1. I love this game, though I haven’t beaten it yet (even though I got it soon after it was released). I love how you snatched it up from right underneath that guy’s fingers! Sounds like something I would do, haha! 😉

    Liked by 1 person

  2. I have only played Super Paper Mario on Wii, I enjoyed it quite a bit. It was very colourful, my car strangely enough love watching me play it.

    I’ve yet to play it’s predecessors which I’ve only heard good things about. I’m hoping thousand year door makes its way onto the Switch virtual console. I’d probably try it out there.

    Liked by 2 people

    • I thought I’d wait it out for TTYD to make its way to Switch, but pulled the trigger in a collector frenzy. The older games are turn based, but I have heard good things about the changes in Super Paper Mario

      Liked by 2 people

  3. The Thousand Year Door is my favorite of the Paper Marios. It gets the mechanics the 64 game set up so balanced and good feeling, and was a really good hurrah for the system before it got changed up for the later releases.

    Your story really does remind me of the joy of collecting games. I remember back when I was a kid, when your collection was limited to whatever games your local stores were willing to carry, and finding something that would normally be out of your sphere was a joy. I think we’re better off being able to get anything we want so long as we pay the price, but it does take out a lot of the joy of the hunt.

    Liked by 2 people

    • After recently completing TTYD, I really do think the series should go back to its style for at least one console entry. It’s just fun.

      And the joy of the hunt is difficult now when you are always a couple clicks away from anything. I artificially create a barrier by needing it to be a “deal”. Sadly haven’t had many good finds other than Mario recently.

      Liked by 1 person

  4. Nice find. I always hear these great stories of collecting out in the wild and my experience is always so lackluster. I’ve never found any hidden gems at the thrift store or a yard sale and I generally have to stick to the classic independent game store I have near my work to get older stuff and their stock is a crap shoot at best.

    Liked by 1 person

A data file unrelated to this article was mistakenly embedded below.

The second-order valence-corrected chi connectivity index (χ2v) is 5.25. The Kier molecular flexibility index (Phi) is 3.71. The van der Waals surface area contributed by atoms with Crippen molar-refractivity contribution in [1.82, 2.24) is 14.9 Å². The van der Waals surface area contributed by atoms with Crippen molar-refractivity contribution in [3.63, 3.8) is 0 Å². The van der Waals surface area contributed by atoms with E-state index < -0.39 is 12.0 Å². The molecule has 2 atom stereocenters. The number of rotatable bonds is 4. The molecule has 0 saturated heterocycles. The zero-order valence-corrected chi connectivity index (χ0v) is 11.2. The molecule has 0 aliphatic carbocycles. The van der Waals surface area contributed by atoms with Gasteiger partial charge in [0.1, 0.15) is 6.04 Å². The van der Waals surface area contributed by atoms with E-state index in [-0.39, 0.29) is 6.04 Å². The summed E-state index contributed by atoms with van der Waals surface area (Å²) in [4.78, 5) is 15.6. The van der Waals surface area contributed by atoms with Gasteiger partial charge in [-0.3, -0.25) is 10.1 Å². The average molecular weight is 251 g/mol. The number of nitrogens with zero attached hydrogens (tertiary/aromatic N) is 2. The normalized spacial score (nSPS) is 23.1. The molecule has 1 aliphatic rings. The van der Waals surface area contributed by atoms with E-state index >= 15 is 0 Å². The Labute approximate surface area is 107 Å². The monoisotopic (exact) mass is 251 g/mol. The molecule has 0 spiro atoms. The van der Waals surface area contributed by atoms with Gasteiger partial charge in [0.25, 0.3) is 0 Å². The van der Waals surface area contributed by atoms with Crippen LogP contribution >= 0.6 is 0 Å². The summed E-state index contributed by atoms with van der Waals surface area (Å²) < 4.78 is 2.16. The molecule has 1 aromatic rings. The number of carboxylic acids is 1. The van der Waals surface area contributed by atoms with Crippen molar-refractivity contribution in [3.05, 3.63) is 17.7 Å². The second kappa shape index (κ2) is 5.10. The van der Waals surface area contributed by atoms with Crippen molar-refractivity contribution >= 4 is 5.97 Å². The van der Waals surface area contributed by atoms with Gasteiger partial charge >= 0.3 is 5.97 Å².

• Yea it’s normally a lot of disappointment punctuated by small joys in finding a gem or two. This one id had my eye on for so long it was nice to find it (even though it wasn’t dirt cheap). Also found a gold Zelda for NES at Goodwill long ago, paid $1. That was a good bargain.

      Liked by 1 person

  5. I have not played this game, or any Paper Mario games. I enjoyed the story about actually buying the game. It seemed bizarre to buy a game from a used book shop and having to sneakily retrieve one from someone buying Game Cube games. I have been interested by the Paper Mario series as the first one seemed strange. After developing 3D games with more developed graphics, it seemed weird that Nintendo would suddenly release a 2D Mario game and then create a separate series of 2D Mario games.
    How does turn-based combat work in a Mario game? I am used to fighting enemies by jumping on their heads. How does the player reach other levels? Is there a central location linked to the levels? Or are they linked one by one?

    Liked by 2 people

    • You have a hub city in Rogueport, where you then can enter the other worlds you explore for the stars. The turn based combat is just that, but with the added element of timing the attacks in real time. Works pretty well

      Liked by 1 person

  6. I played this game when it was released and have fond memories. The graphics and art style are appealing and it has a sweet sense if humour. As is often the case, the hype about this one online is rather OTT, but it was certainly a good game, and I hope it’s still fun to play. I wonder whether it feels as dated now as a near-contemporary like tales of symphonia; I suspect not.

    Liked by 1 person

    • I’d say playing through it today, it’s aged pretty well. The art style holds up, and the timing attacks are still an interesting mechanic. The level design and backtracking are still my only qualms.

      Liked by 1 person